2. Download our relevant documents at the History of SACS page under the DCSS FILES tab — or click the direct links below:

    Dekalb County Estimated Costs for GAC 7-16-12 (1)

    Georgia Accrediting Commission.Standards for ALL Schools

    Click to access georgia-accrediting-commission-standards-for-all-schools.pdf

    Georgia Accrediting Commission.Standards for High Schools

    Click to access georgia-accrediting-commission-standards-for-high-schools.pdf

    Georgia Accrediting Commission.Standards for Middle Schools

    Click to access georgia-accrediting-commission-standards-for-middle-schools.pdf

    Schools Accredited by GAC 2012

    Click to access schools-accredited-by-gac-2012.pdf

  3. waitaminit 1 says:

    how long before you think you’ll see the AJC mention the fact that Lakeside is already requesting this–and more to follow. Unfortunately, it has to be approved by DCSS first.
    Main thing is–we have options and can move forward–BUT the media isn’t interested in that–rather kick a dead dog some more.

  4. Ella says:

    The GAC is great if you plan on going to school in Georgia. It is good for scholarships (like Hope) in Ga. However, it is not accepted if you are planning on going to school out of state. This is where the issue comes in and why most school districts go with SACS. However, you can get accreditation from both which is not a bad idea right now for Dekalb County High Schools as this will give the students protection if they plan on going to school in Ga.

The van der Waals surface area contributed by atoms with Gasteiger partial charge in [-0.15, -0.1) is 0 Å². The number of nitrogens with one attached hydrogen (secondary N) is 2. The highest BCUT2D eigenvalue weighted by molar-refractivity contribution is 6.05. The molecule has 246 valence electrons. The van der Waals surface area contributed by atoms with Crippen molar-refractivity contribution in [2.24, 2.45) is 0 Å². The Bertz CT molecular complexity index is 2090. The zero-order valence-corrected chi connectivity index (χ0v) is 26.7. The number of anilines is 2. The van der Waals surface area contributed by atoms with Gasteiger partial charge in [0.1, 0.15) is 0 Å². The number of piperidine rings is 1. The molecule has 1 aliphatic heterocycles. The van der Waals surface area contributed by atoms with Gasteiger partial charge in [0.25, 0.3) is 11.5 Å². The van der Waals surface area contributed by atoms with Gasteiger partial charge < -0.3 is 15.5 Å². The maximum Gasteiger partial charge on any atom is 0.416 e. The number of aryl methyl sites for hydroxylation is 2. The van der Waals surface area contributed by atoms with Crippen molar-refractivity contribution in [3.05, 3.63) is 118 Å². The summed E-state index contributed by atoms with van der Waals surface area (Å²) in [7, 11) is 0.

Cutting SACS down right now is not necessarily going to help the citizens of DeKalb.

    I do think it speaks volumes that the DeKalb County Schools are the only school system on probation in the US. It shows how bad things really were and are. There is no doubt that there were major problems.